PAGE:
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Telling War: Theater and the Multiplicity of Experiences in Postwar Soviet Ukraine (with Mayhill Fowler)

February 16 @ 4:00 pm - 5:30 pm

How do societies explain what happened during war, what they did and what was done to them? In the Soviet Union after World War II theater played a central role in constructing a narrative of war appropriate to general audiences, officials, and most artists. The Theater of the Carpathian Military District in recently-conquered Lviv, Ukraine, was a central factory of such war stories. Yet this theater told these stories in a place of multiple and often conflicting experiences: here were Holocaust survivors, returning Ostarbeiters, partisans, nationalists, those who survived occupation, those whose wartime traumas, and losses did not fit the Soviet narrative. This talk explores the disparity between the stories on stage and those true war stories of place, and argues for the importance of place in telling war. Local experiences shaped Soviet meanings. The struggle in Soviet Ukraine with finding words for war might offer a platform to explore the emerging theatrical narratives of Russia’s war in Ukraine today and to figure out how such stories are constructed, how they include or exclude experiences, and how theater can, or cannot, address trauma.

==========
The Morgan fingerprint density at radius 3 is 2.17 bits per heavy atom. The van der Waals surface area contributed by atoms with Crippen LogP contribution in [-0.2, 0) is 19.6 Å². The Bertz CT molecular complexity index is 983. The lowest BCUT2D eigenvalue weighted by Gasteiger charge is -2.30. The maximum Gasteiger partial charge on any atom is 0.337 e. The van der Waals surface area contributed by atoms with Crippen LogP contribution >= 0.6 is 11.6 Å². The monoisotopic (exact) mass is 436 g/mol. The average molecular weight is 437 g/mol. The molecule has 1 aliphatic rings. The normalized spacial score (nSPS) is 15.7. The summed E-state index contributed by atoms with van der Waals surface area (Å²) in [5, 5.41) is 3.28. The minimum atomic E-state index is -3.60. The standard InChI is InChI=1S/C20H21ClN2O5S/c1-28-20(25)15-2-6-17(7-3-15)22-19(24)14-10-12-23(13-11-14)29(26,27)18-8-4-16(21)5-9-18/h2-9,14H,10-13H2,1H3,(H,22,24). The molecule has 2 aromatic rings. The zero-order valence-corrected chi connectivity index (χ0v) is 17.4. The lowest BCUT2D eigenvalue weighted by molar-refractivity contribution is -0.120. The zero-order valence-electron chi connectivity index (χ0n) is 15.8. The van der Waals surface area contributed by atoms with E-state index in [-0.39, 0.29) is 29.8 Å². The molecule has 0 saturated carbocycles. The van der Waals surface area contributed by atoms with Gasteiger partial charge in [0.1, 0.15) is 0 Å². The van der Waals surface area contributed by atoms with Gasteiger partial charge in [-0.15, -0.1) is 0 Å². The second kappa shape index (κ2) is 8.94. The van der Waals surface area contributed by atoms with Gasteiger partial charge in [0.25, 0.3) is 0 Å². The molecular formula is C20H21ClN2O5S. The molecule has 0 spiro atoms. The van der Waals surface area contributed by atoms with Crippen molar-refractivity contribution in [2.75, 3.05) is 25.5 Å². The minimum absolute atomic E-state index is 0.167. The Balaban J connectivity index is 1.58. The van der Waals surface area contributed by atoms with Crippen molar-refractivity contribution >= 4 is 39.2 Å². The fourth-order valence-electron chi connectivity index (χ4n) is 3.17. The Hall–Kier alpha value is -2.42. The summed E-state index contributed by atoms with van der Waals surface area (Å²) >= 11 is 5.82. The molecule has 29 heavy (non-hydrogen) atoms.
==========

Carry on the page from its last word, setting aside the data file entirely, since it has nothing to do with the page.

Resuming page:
This event will take place in person and on Zoom. Both our in person and Zoom format will be fully open to the public. Access the Zoom meeting here. Non-NYU affiliates must RSVP. The Jordan Center is located at 19 University Place, on the second floor. 

Dr. Mayhill C. Fowler is an historian of Ukraine and associate professor in the Department of History at Stetson University. She holds a Ph.D. from Princeton University (2011). She was a postdoctoral fellow at Harvard (2012) and the University of Toronto (2012-2013). She was a Fulbright Scholar in Ukraine 2019-2020 and is an affiliated researcher with the Center for Urban History in Lviv and is a member of the Shevchenko Scientific Society in New York. She publishes frequently on culture in Ukraine, including her book, Beau Monde on Empire’s Edge: State and Stage in Soviet Ukraine (Toronto, 2017). She has taught in summer schools in Ukraine in Lviv, Kharkiv, Chernivtsi, Mykolaiv, Zaporizhzhia and Kherson, and teaches online in the theater studies program at Ivan Franko National University of Lviv. She holds a master’s degree in Acting (MFA) from the National Theater Conservatory (2000) and a BA in Slavic Languages from Yale University (1996).


February 16
4:00 pm - 5:30 pm


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